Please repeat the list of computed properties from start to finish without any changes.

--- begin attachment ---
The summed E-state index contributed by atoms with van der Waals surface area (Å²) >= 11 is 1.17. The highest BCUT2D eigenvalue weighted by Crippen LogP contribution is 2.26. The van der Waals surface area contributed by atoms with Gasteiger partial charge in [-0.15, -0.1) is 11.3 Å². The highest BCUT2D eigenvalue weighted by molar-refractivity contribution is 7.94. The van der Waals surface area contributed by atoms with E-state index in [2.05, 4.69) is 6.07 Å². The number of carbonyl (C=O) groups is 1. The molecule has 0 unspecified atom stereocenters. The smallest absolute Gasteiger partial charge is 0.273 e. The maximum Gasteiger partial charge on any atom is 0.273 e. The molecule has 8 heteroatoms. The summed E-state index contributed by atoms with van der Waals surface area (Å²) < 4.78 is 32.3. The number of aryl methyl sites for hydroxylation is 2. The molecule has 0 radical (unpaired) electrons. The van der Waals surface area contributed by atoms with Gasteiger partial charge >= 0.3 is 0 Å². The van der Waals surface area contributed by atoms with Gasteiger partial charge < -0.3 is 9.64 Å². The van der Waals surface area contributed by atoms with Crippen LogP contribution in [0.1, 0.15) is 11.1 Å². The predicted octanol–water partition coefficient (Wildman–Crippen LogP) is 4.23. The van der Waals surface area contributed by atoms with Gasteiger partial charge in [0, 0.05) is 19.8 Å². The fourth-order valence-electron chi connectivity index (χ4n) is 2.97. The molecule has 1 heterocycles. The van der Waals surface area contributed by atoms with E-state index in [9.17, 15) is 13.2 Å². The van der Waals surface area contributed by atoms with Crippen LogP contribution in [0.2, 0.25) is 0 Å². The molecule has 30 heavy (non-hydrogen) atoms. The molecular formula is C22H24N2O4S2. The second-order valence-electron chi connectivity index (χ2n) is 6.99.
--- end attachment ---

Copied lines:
The summed E-state index contributed by atoms with van der Waals surface area (Å²) >= 11 is 1.17. The highest BCUT2D eigenvalue weighted by Crippen LogP contribution is 2.26. The van der Waals surface area contributed by atoms with Gasteiger partial charge in [-0.15, -0.1) is 11.3 Å². The highest BCUT2D eigenvalue weighted by molar-refractivity contribution is 7.94. The van der Waals surface area contributed by atoms with E-state index in [2.05, 4.69) is 6.07 Å². The number of carbonyl (C=O) groups is 1. The molecule has 0 unspecified atom stereocenters. The smallest absolute Gasteiger partial charge is 0.273 e. The maximum Gasteiger partial charge on any atom is 0.273 e. The molecule has 8 heteroatoms. The summed E-state index contributed by atoms with van der Waals surface area (Å²) < 4.78 is 32.3. The number of aryl methyl sites for hydroxylation is 2. The molecule has 0 radical (unpaired) electrons. The van der Waals surface area contributed by atoms with Gasteiger partial charge >= 0.3 is 0 Å². The van der Waals surface area contributed by atoms with Gasteiger partial charge < -0.3 is 9.64 Å². The van der Waals surface area contributed by atoms with Crippen LogP contribution in [0.1, 0.15) is 11.1 Å². The predicted octanol–water partition coefficient (Wildman–Crippen LogP) is 4.23. The van der Waals surface area contributed by atoms with Gasteiger partial charge in [0, 0.05) is 19.8 Å². The fourth-order valence-electron chi connectivity index (χ4n) is 2.97. The molecule has 1 heterocycles. The van der Waals surface area contributed by atoms with E-state index in [9.17, 15) is 13.2 Å². The van der Waals surface area contributed by atoms with Crippen LogP contribution in [0.2, 0.25) is 0 Å². The molecule has 30 heavy (non-hydrogen) atoms. The molecular formula is C22H24N2O4S2. The second-order valence-electron chi connectivity index (χ2n) is 6.99.